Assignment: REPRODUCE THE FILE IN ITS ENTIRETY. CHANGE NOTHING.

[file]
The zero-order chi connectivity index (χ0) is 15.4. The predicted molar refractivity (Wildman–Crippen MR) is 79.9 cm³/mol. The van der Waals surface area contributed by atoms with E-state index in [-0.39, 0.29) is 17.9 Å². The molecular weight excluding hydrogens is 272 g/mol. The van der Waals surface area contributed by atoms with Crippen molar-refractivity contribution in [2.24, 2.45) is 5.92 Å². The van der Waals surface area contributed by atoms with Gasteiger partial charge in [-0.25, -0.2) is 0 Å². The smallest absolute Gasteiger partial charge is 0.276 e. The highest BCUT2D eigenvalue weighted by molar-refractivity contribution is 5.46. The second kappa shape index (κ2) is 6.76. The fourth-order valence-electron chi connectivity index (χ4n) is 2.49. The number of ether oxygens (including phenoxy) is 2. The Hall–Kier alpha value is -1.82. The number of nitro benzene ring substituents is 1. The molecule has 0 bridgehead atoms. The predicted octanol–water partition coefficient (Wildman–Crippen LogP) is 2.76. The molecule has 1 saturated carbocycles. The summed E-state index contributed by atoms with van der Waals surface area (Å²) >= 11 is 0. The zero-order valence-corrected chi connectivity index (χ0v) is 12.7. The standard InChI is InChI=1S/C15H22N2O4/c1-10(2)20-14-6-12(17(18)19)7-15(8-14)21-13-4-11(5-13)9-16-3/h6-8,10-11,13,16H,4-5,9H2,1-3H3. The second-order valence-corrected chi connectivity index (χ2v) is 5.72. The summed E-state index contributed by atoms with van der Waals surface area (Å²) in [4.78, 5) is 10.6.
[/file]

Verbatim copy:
The zero-order chi connectivity index (χ0) is 15.4. The predicted molar refractivity (Wildman–Crippen MR) is 79.9 cm³/mol. The van der Waals surface area contributed by atoms with E-state index in [-0.39, 0.29) is 17.9 Å². The molecular weight excluding hydrogens is 272 g/mol. The van der Waals surface area contributed by atoms with Crippen molar-refractivity contribution in [2.24, 2.45) is 5.92 Å². The van der Waals surface area contributed by atoms with Gasteiger partial charge in [-0.25, -0.2) is 0 Å². The smallest absolute Gasteiger partial charge is 0.276 e. The highest BCUT2D eigenvalue weighted by molar-refractivity contribution is 5.46. The second kappa shape index (κ2) is 6.76. The fourth-order valence-electron chi connectivity index (χ4n) is 2.49. The number of ether oxygens (including phenoxy) is 2. The Hall–Kier alpha value is -1.82. The number of nitro benzene ring substituents is 1. The molecule has 0 bridgehead atoms. The predicted octanol–water partition coefficient (Wildman–Crippen LogP) is 2.76. The molecule has 1 saturated carbocycles. The summed E-state index contributed by atoms with van der Waals surface area (Å²) >= 11 is 0. The zero-order valence-corrected chi connectivity index (χ0v) is 12.7. The standard InChI is InChI=1S/C15H22N2O4/c1-10(2)20-14-6-12(17(18)19)7-15(8-14)21-13-4-11(5-13)9-16-3/h6-8,10-11,13,16H,4-5,9H2,1-3H3. The second-order valence-corrected chi connectivity index (χ2v) is 5.72. The summed E-state index contributed by atoms with van der Waals surface area (Å²) in [4.78, 5) is 10.6.